During a forum organized by the Bulk Oil Storage and Transformation (BOST) company in Accra on Wednesday, March 15, Dr. Bawumia expressed his satisfaction with the Gold-for-Oil policy, which he described as the first of its kind in Ghana since independence to address the country’s balance of payment crisis.
According to Dr. Bawumia, this policy is the most significant macroeconomic intervention to tackle the interrelated issues of exchange rate depreciation, fuel prices, food prices, and inflation.
Dr. Bawumia further stated that the Gold-for-Oil policy has led to a significant reduction in fuel prices, from 23 Cedis per liter to approximately 12 Cedis per liter, and has also contributed to exchange rate stability, as anticipated.
He attributed the success of the policy to the efforts of various entities, including the Ministry of Energy, BOST, NPA, Bank of Ghana, Ministry of Lands and Natural Resources, and PMMC, who all played a crucial role in managing the crises of soaring fuel, transportation, and food prices, coupled with a rapidly depreciating currency. Therefore, he expressed his gratitude to them for their contributions.
During the 74th annual new year school of the University of Ghana on Tuesday, January 17, Dr. Bawumia justified the “Gold-for Crude” program, stating that it is an innovative approach to alleviate pressure on the local currency against major trading currencies, particularly the US dollar.
He went on to explain that the program was necessary to address the way Ghana conducts business with its natural resources. For instance, despite Ghana’s history of mining gold for over 200 years, Dr. Bawumia revealed that the country’s total reserves of gold were just 8.7 tonnes at the end of 2021.
Dr. Bawumia highlighted that despite being one of the largest gold mining countries in the world and ranking in the top 10, Ghana has not accumulated enough gold reserves. He noted that Ghana exports gold and imports oil, with the cost of oil imports being approximately $3 billion annually.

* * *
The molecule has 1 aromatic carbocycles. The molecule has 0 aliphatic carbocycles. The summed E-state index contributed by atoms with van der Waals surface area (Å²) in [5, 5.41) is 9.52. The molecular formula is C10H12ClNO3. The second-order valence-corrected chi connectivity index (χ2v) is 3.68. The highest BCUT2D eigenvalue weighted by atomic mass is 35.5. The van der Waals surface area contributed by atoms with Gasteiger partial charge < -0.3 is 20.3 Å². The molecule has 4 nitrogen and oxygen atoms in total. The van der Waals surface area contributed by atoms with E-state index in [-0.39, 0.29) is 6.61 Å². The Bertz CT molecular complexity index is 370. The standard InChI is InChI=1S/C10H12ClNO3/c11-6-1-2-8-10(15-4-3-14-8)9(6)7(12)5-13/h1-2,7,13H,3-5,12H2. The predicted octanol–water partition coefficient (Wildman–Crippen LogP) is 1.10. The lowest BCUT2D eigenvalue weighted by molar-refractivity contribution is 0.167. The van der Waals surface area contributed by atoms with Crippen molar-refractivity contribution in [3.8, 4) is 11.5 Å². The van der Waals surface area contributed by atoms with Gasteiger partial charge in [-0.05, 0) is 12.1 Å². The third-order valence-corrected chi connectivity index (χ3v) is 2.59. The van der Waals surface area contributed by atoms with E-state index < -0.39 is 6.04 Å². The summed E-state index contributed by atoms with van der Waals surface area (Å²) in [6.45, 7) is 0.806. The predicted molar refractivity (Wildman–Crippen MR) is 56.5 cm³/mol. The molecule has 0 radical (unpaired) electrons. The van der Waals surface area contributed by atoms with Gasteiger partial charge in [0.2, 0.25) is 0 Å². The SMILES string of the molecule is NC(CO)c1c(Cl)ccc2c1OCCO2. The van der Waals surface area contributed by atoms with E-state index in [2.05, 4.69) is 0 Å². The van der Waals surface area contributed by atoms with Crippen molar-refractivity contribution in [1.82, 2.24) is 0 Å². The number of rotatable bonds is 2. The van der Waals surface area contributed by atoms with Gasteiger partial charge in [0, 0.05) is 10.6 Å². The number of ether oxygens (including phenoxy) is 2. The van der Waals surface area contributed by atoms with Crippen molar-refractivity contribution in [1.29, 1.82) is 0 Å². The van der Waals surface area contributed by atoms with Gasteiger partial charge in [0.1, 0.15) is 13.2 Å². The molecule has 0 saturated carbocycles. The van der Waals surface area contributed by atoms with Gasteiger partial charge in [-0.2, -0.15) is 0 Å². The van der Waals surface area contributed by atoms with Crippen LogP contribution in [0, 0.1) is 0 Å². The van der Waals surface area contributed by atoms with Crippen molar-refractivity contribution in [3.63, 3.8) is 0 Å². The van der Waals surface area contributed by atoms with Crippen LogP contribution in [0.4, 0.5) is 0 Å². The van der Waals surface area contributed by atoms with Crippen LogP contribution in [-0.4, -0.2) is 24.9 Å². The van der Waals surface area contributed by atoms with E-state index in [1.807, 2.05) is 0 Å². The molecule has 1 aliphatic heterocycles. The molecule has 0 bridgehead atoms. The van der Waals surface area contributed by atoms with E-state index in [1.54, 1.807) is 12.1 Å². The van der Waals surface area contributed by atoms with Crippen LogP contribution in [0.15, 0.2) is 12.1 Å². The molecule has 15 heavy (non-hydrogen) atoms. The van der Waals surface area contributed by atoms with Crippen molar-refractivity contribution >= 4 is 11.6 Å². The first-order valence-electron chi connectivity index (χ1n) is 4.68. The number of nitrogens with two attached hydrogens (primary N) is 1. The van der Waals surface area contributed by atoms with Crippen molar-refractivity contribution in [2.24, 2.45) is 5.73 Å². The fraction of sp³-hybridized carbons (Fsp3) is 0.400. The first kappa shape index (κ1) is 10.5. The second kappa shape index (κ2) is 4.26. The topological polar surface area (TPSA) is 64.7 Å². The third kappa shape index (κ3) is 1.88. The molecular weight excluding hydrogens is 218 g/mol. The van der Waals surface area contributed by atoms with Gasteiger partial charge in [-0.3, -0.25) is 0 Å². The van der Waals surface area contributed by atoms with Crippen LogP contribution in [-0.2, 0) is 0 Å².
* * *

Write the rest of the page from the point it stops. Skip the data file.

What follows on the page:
Given the constant challenge of finding US dollars to purchase oil, Dr. Bawumia proposed an alternative approach where Ghana would trade its gold for oil and sell the oil in Cedis. The Cedis could then be used to purchase more gold, which would, in turn, pay for the oil, creating a self-sustaining cycle that would not rely on scarce foreign exchange. Dr. Bawumia believed this approach would ultimately prevent currency depreciation.
Dr. Bawumia explained that the gold-for-oil policy was an unconventional approach, not typically found in textbooks. However, he believed that it was necessary to explore new and innovative ideas to address Ghana’s economic challenges. The government negotiated with oil suppliers who were enthusiastic about receiving gold as payment. On Monday, Ghana received its first oil delivery under the gold-for-oil program, marking the successful implementation of this new policy.
The delivery of oil under the gold-for-oil program was a test run to ensure that the framework put in place would function as planned. Dr. Bawumia expressed satisfaction that the test was successful, indicating that the framework would work effectively. He further explained that if the program was implemented on a larger scale, it would significantly reduce the pressure on Ghana’s currency and save a considerable amount of foreign exchange.
Dr Mustapha Abdul-Hamid, the Chief Executive Officer of the National Petroleum Authority (NPA), announced that a shipment of 40,000 metric tons of diesel and 35,000 metric tons of petrol worth $40 million has recently arrived in Ghana and is being discharged.
He further stated that, after consultations with the Association of Oil Marketing Companies (AOMCs), it was decided that only Oil Marketing Companies (OMCs) with at least 45 retail outlets would be eligible to receive the products.
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